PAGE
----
Commission of the Council decides on improving early childhood education
On March 29, the members of the Commission of the Council of States in the WBK-S will decide on the PaIv of the WBK-N “Transfer of the initial financing into a contemporary solution” (21.403). This aims to improve early childhood education.
There is consensus: the education and care of children is systemically relevant for society and the economy, and the educational quality, especially in day-care centers, is crucial for the positive development of the children in care.
We have been campaigning for better early childhood policy for years and consider this PaIv a great opportunity to deepen the discussions at national level and to find a contemporary solution. In this way, a clear delimitation and definition of federal competencies in the areas of coordination, quality assurance, basic services and financing can finally be established. There is also great untapped potential in early childhood politics for Switzerland in terms of return on education, equal opportunities, the reconciliation of family and work, and the promotion of the domestic workforce.
The argument that the federal government's hands are tied on the issue due to its subsidiary role persists. The topic was therefore analyzed by renowned constitutional lawyer Prof. Pascal Mahon.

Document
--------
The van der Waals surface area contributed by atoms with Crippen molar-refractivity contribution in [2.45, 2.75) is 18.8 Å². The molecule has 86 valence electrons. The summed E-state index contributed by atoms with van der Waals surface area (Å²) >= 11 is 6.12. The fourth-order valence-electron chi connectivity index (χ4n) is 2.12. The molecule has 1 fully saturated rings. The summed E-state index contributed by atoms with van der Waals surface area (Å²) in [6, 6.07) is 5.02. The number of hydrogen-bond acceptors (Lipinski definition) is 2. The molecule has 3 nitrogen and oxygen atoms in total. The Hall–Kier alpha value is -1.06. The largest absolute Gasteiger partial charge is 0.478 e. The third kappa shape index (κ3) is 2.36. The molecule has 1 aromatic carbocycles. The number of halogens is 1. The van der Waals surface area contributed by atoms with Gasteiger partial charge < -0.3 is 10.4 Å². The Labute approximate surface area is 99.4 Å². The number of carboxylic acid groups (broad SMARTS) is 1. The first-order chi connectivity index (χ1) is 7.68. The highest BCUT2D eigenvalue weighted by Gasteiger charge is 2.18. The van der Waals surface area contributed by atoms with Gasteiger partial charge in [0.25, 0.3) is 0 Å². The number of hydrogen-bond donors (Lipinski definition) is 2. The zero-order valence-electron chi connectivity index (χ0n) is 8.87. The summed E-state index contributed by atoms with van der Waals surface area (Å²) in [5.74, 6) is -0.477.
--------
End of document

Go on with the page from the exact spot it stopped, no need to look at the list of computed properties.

The report comes to the conclusion that the federal government does have opportunities to take measures in the area of early support and childcare structures. The constitutional foundations are in place and the existing order of competencies and federalism are guaranteed.
The study by BAK Economics from last September on the economic benefits of a qualitative expansion of day-care centers and day-care families highlights four economically positive effects that additional investments in the expansion of early-morning facilities entail. She comes to the conclusion that targeted investments in support offers for children between 0 and 4 years of age pay off after a good ten years. In the long term, Switzerland's GDP can be increased by around 0.5 percent - which corresponds to around CHF 3.4 billion in today's values.
We are convinced that a national strategy, or at least targeted national measures, is urgently needed to achieve a better and more comprehensive policy for early childhood. The present PaIv represents a great opportunity for this.
It is obvious: Parental contributions must fall because parents are urgently needed in the labor market. At the same time, the quality of early childhood education and care must be improved - primarily through trained specialists - because no investment in the educational biography is as effective as in the early stage. The proposal of the Parl. Initiative takes up these two important aspects and thus lays the foundation for tackling the long overdue need for action in a sustainable manner.